Season 3 of Victoria continues the history of Queen Victoria (Jenna Coleman) who was to become the longest-reigning monarch in her nation’s history until recently surpassed by Queen Elizabeth II. It is now 1848, Victoria is still in her 20s, has married her first cousin Prince Albert of Saxe-Coburg (John Hughes), has borne five children, and has been Queen for a decade.
French King Louis Phillipe (Vincent Regan) abdicates his throne as a firestorm of populist revolutions sweeps continental Europe. Victoria’s half-sister sister, Princess Feodora (Kate Fleetwood), has fled her native Germany in fear for her life, as armed conflict had taken over her principality, and she becomes a part of the royal household.
The Foreign Secretary Lord Palmerston (Laurence Fox) is a thorn in the side of Prime Minister Lord John Russell (John Sessions), Sir Robert Peele’s successor, and gets called on the carpet by Prince Albert for his unsolicited congratulations of King Louis’s successor. Meanwhile, there is unrest among England’s poor, fomented by the writings of the Communist Karl Marx who is now residing outside of London. A Chartist movement has emerged with the principal aims of getting every man the right to vote and allowing common people to hold Parliamentary office. The Chartists use the power of mass rallies to drive home their agenda.
The Prime Minister Russell and the Foreign Secretary visit Victoria and tell her that the Chartist movement could pose a real threat to her throne, a situation not helped by the recent arrival of the exiled Louis Philippe who seeks temporary asylum in England. When word of the unpopular French “visitor” in the royal household gets out on the street, there is a quick response. An unruly mob threatens Buckingham Palace and burns Queen Victoria in effigy as Her Royal Highness goes into labor and delivers her sixth child.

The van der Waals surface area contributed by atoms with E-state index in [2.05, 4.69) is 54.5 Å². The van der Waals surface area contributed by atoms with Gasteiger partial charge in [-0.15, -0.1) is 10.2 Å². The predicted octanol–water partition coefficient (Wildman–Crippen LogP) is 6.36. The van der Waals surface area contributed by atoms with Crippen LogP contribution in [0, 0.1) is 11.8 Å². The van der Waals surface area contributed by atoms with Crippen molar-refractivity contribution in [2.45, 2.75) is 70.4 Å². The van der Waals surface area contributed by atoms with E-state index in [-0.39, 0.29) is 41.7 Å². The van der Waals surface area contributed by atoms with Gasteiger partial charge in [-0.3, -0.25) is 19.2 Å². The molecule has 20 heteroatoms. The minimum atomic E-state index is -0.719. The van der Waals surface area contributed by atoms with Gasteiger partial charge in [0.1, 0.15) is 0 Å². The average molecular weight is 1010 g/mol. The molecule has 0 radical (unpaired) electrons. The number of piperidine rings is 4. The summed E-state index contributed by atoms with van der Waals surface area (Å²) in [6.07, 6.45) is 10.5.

For Victoria Regina fans that have made it through the first two seasons, this new installment will come as a welcome return after their favorite monarch’s life has been placed on a pause for nearly one year. What has not changed is the unerring sense of character portrayal, particularly with regards to the principals whom we get to see in their personal private moments, dealing with family, friends, and courtly attendants.
There is an “upstairs-downstairs” aspect as well allowing viewers to see the help, led by the proper major-domo Penge (Adrian Schiller), that populate behind-the-scenes management of the vast royal estate. In a number of respects, Victoria will bring to mind Netflix’s The Crown that chronicles the long life and reign of Queen Elizabeth II and showcases some of the same kind of political intrigue that make shows about the royals so tasty and titillating. On-location shots that include Buckingham Palace and Windsor Castle and the flawless period costumes add the right amount of authenticity to make everything that we see entirely credible even if some of the events have been fictionalized by show creator Daisy Goodwin. All in all, a nice start to the third installment of the Victoria saga.
Victoria Season 3 is available for viewing on local PBS stations and streams on the PBS Masterpiece Amazon Prime Video channel and PBS Passport
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